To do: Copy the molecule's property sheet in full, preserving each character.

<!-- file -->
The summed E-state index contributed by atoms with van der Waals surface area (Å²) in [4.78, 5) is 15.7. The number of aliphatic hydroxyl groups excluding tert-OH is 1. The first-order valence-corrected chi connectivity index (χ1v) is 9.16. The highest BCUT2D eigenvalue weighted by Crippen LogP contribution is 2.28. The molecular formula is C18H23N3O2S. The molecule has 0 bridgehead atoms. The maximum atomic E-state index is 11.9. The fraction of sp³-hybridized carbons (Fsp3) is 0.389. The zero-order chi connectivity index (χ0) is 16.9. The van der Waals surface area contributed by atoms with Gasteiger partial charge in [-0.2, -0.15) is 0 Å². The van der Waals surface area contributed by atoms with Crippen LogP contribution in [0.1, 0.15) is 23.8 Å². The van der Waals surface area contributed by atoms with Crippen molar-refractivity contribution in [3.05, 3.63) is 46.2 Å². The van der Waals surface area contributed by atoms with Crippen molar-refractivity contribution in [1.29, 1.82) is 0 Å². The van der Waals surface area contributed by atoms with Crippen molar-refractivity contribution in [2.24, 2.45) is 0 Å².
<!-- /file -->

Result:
The summed E-state index contributed by atoms with van der Waals surface area (Å²) in [4.78, 5) is 15.7. The number of aliphatic hydroxyl groups excluding tert-OH is 1. The first-order valence-corrected chi connectivity index (χ1v) is 9.16. The highest BCUT2D eigenvalue weighted by Crippen LogP contribution is 2.28. The molecular formula is C18H23N3O2S. The molecule has 0 bridgehead atoms. The maximum atomic E-state index is 11.9. The fraction of sp³-hybridized carbons (Fsp3) is 0.389. The zero-order chi connectivity index (χ0) is 16.9. The van der Waals surface area contributed by atoms with Gasteiger partial charge in [-0.2, -0.15) is 0 Å². The van der Waals surface area contributed by atoms with Crippen LogP contribution in [0.1, 0.15) is 23.8 Å². The van der Waals surface area contributed by atoms with Crippen molar-refractivity contribution in [3.05, 3.63) is 46.2 Å². The van der Waals surface area contributed by atoms with Crippen molar-refractivity contribution in [1.29, 1.82) is 0 Å². The van der Waals surface area contributed by atoms with Crippen molar-refractivity contribution in [2.24, 2.45) is 0 Å².